The Environmental Protection Agency relaxed environmental standards during the coronavirus pandemic. The agency says it is suspending civil penalties temporarily because of potential worker shortages, social distancing mandates and travel restrictions. But the North Carolina Department of Environmental Quality says state rules still apply. 

Lonon faces away from the cemetery while walking away.
Ben McKeown / For WUNC

COVID-19 is changing all aspects of life — including the rituals we associate with death. All funerals have been upended, but veterans have now lost one particularly important ceremony: burial with military honors. 

lowe's
Naomi Prioleau / WUNC

Home Improvement store Lowes says it will limit the number of customers who can enter a store at one time. That decision comes about a week after Governor Roy Cooper's stay-home order, and after many stores saw large crowds of shoppers.

WUNCPolitics Podcast
WUNC

North Carolina is rounding out its first week under a statewide stay-at-home order. 

Two years' worth of unemployment applications have suffocated the state agency charged with handling them. 

And the coronavirus pandemic has now reached into the state's nursing homes, prisons, and even the legislative building. 

Becki Gray of the conservative John Locke Foundation and Rob Schofield of the progressive NC Policy Watch discuss what's transpired, what lawmakers should do to prepare for the inevitable budget shortfalls, and the conundrum of political fundraising during a crisis. 
 


Leoneda Inge / WUNC

As more people adhere to social distancing guidelines, there's one truly essential place where it's tougher to follow the rules: the grocery store.

Kevin Fuller
Naomi Prioleau / WUNC

Governor Roy Cooper's statewide stay-at-home order went into effect earlier this week. That presents a particular problem for the 9,000 North Carolinians who make up the state's homeless population.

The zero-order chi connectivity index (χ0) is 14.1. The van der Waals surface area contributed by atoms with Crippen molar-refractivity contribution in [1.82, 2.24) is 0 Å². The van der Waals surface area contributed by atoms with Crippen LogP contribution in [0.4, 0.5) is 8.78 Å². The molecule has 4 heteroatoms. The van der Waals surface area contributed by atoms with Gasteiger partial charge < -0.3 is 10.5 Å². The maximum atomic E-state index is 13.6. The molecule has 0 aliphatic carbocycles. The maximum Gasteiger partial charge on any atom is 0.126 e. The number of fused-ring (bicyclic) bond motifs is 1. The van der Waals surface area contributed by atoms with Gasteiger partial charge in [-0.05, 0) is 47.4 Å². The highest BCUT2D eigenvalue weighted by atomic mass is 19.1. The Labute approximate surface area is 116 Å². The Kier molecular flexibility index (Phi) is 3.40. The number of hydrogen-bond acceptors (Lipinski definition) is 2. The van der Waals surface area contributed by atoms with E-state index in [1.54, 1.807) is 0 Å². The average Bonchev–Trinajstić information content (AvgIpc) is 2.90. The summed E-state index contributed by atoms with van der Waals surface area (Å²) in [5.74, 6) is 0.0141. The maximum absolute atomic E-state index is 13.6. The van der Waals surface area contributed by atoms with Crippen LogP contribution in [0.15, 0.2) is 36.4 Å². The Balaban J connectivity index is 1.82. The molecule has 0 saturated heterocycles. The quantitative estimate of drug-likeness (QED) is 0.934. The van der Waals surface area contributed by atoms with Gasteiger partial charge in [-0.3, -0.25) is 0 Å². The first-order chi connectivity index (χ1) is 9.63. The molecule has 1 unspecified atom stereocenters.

Curbside sign reads: Please remain in your vehicle, we will be right with you.
Ben McKeown / WUNC

North Carolina is still in the early phase of its COVID-19 outbreak. The statewide case count jumped over the weekend, from 888 last Friday to about 1,500 confirmed COVID-19 cases Tuesday morning. 

Two boys reading on a couch with grandfather
Courtesy of Amy Scott

Homes across North Carolina are becoming workplaces, schools and daycares as families make plans to shelter in place for the next month.

Dawn Booker, Pack Light Global

Late last week, the U.S. State Department officially put a halt on international travel as we know it. It is recommending United States citizens stay home, amid this coronavirus pandemic.

The timing of that declaration meant I barely made it back from Morocco before its government suspended all international flights. I was travelling with a group of African American women on a once in a lifetime excursion.

WUNCPolitics Podcast
WUNC

Gov. Roy Cooper ordered North Carolinians to stay at home for thirty days starting 5 p.m. Monday, March 30. Healthcare providers worried about being overwhelmed by COVID-19 patients cheered his decision. Businesses not necessarily. 

Meanwhile, lawmakers this week began meeting, telephonically, to consider things like how to provide tax relief and get money to all the people who are suddenly out of work because of the coronavirus crisis. 

From a safe social distance, Rob Schofield of the progressive NC Policy Watch and Becki Gray of the conservative John Locke Foundation, weigh in. 
 


ThinkStock

 

The COVID-19 pandemic is having broad financial consequences, and college students are not immune to the effects.

Dalvin Nichols 8-Bit Photography

Dealing with the COVID-19 crisis means coping with feelings of fear, confusion and sadness. For musicians, it also means financial precarity as venues and festivals across the state continue to cancel or postpone.